Adam Looney presented the following remarks in a 2016 presentation at the Federal Reserve Board, when he was then serving as the Deputy Assistant Secretary for Tax Analysis at the Treasury Department.
Over the past decades, the U.S. has seen a notable increase in the share of student borrowers struggling to repay their student loans, many of whom eventually default on payments—the question is, why?
In a 2016 presentation at the Federal Reserve Board, Brookings Senior Fellow Adam Looney—who was then serving as the Deputy Assistant Secretary for Tax Analysis at the Treasury Department—addresses this question by examining the sources of default and delinquency among student borrowers. You can read the text of Looney’s address here (PDF) and download the presentation materials here (PP). The presentation draws heavily on a paper by Looney and NYU’s Constantine Yannelis published in the Brookings Papers on Economic Activity (BPEA).
Looney’s research suggests that the expansion of credit in the 1980s at low-quality institutions (particularly for-profit colleges) lead to high rates of student loan delinquency. To address this crisis, Congress implemented stricter accountability standards for schools and students, leading to an exodus of low-quality schools from the program—and declines in default rates.
Unfortunately, these standards have eroded, and today’s loan crisis closely mirrors historical experience. More students have been borrowing to attend for-profit schools and community colleges, which tend to have lower completion rates and poorer labor market outcomes. Increased enrollment at for-profit and community colleges has likely contributed to higher default rates.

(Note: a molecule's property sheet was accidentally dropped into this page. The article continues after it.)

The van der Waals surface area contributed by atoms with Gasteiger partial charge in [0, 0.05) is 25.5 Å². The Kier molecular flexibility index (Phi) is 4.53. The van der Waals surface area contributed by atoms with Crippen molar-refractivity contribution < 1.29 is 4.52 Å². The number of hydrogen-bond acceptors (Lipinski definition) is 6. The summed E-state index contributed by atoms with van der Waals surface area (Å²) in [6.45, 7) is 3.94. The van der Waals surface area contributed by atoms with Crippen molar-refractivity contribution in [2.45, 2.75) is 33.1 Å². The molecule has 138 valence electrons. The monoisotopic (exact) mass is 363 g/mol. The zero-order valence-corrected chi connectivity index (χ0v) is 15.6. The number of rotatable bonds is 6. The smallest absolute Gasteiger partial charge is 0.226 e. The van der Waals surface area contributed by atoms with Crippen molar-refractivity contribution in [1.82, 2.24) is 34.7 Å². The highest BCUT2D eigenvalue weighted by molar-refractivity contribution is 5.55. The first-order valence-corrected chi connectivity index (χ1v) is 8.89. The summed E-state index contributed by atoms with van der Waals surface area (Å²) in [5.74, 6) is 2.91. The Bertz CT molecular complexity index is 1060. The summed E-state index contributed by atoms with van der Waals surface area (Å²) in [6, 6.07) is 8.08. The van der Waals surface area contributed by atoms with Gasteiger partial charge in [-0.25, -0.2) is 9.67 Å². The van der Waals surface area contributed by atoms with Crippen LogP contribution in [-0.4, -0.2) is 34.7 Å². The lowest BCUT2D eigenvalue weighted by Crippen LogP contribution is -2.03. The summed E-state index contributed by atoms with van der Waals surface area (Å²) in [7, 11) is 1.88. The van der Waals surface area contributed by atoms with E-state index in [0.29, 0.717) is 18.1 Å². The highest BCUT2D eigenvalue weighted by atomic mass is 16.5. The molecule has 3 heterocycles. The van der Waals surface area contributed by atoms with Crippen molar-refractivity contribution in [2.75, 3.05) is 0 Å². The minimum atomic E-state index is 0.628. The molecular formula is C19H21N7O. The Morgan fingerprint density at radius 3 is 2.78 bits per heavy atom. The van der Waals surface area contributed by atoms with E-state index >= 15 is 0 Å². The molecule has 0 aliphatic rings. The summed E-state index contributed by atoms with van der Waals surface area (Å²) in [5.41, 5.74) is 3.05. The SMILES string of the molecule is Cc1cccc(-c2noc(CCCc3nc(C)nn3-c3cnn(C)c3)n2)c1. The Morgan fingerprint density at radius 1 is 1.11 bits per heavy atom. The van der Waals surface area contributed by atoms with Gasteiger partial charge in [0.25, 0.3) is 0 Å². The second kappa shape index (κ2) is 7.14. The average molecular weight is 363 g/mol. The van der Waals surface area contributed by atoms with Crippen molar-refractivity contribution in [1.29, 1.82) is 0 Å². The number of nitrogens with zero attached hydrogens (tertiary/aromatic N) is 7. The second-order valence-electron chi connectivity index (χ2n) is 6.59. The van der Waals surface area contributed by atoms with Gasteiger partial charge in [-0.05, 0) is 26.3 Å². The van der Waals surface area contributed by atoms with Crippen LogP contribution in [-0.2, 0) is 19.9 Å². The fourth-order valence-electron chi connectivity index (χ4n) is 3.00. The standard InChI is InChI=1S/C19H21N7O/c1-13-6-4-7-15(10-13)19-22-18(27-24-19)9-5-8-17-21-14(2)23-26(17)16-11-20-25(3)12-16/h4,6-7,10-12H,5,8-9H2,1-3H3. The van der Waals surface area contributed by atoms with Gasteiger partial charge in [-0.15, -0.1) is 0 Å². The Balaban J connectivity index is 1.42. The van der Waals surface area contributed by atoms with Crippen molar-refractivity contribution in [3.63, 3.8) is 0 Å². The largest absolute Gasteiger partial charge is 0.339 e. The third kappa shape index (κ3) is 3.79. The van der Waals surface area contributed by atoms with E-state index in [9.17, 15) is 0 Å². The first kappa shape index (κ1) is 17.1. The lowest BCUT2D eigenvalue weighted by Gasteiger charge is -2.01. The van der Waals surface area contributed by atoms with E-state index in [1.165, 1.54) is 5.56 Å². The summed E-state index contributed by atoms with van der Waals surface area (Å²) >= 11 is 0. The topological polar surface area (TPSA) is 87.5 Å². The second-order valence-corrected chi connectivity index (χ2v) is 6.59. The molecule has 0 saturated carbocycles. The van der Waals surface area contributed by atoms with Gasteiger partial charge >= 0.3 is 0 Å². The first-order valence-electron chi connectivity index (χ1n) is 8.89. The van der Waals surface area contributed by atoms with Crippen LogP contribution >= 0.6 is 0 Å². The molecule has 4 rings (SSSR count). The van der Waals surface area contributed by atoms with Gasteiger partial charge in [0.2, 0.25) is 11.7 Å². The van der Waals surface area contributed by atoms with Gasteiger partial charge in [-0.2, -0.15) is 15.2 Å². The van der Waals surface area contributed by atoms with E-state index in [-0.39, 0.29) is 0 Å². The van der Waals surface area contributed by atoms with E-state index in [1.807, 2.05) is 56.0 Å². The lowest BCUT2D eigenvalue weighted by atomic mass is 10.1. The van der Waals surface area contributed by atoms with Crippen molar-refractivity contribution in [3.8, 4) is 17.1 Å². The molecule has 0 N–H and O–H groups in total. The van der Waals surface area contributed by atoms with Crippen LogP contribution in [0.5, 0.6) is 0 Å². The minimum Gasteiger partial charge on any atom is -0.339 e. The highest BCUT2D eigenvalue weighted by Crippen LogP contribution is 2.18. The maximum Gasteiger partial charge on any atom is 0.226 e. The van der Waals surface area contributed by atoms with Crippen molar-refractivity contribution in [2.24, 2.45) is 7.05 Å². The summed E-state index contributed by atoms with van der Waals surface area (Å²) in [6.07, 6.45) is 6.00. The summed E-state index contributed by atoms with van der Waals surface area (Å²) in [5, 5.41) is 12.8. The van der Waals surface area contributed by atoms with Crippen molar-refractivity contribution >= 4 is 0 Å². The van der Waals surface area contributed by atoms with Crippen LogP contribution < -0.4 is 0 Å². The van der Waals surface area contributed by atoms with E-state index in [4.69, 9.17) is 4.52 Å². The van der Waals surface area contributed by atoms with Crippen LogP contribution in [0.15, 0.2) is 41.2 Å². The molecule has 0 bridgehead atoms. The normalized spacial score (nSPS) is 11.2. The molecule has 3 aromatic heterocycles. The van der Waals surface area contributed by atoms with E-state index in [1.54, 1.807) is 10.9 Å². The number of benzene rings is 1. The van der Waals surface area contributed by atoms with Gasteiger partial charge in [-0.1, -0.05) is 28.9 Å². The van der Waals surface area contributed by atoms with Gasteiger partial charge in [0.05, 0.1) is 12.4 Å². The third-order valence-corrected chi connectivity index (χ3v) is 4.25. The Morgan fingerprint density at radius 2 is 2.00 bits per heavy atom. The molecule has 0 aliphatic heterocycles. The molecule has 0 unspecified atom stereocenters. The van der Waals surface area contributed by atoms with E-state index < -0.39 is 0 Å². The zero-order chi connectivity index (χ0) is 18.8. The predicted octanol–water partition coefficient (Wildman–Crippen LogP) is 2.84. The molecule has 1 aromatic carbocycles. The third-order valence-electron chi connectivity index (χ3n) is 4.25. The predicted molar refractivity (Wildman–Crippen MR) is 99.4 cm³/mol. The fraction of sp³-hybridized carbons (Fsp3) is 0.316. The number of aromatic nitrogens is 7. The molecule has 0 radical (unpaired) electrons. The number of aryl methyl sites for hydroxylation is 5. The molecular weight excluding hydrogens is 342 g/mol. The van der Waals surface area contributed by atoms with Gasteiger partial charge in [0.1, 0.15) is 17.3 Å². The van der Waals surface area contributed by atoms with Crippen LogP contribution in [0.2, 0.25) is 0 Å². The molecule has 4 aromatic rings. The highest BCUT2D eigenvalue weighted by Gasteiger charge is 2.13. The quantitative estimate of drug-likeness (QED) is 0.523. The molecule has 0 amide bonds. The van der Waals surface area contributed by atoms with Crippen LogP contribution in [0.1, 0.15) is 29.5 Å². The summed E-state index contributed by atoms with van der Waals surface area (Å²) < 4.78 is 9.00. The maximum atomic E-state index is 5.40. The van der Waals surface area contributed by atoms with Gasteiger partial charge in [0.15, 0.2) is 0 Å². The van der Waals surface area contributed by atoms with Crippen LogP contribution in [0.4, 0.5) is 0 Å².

Unlike the previous crisis, the ongoing credit expansion has allowed a handful of borrowers—including graduate, parent, and independent undergraduate borrowers—to accumulate levels of debt unseen in historical experience. Although these borrowers have historically been a low-risk group, that may be changing. Today’s large-balance borrowers are increasingly borrowing at for-profit graduate schools or to finance undergraduate educations, or are older parents. And they owe a disproportionate share of all student debt. For instance, although only 13 percent of borrowers had balances over $50,000 in 2014, they owed about half of the $1.1 trillion of outstanding student debt that year. The fiscal and economic implications of this increase are unclear, but concerning.
Looney hopes that his work will improve financial aid policies and inform students so they can make better school decisions. “More people should go to college, but they should carefully choose the institutions they attend, how much they spend, and how much they borrow,” he says.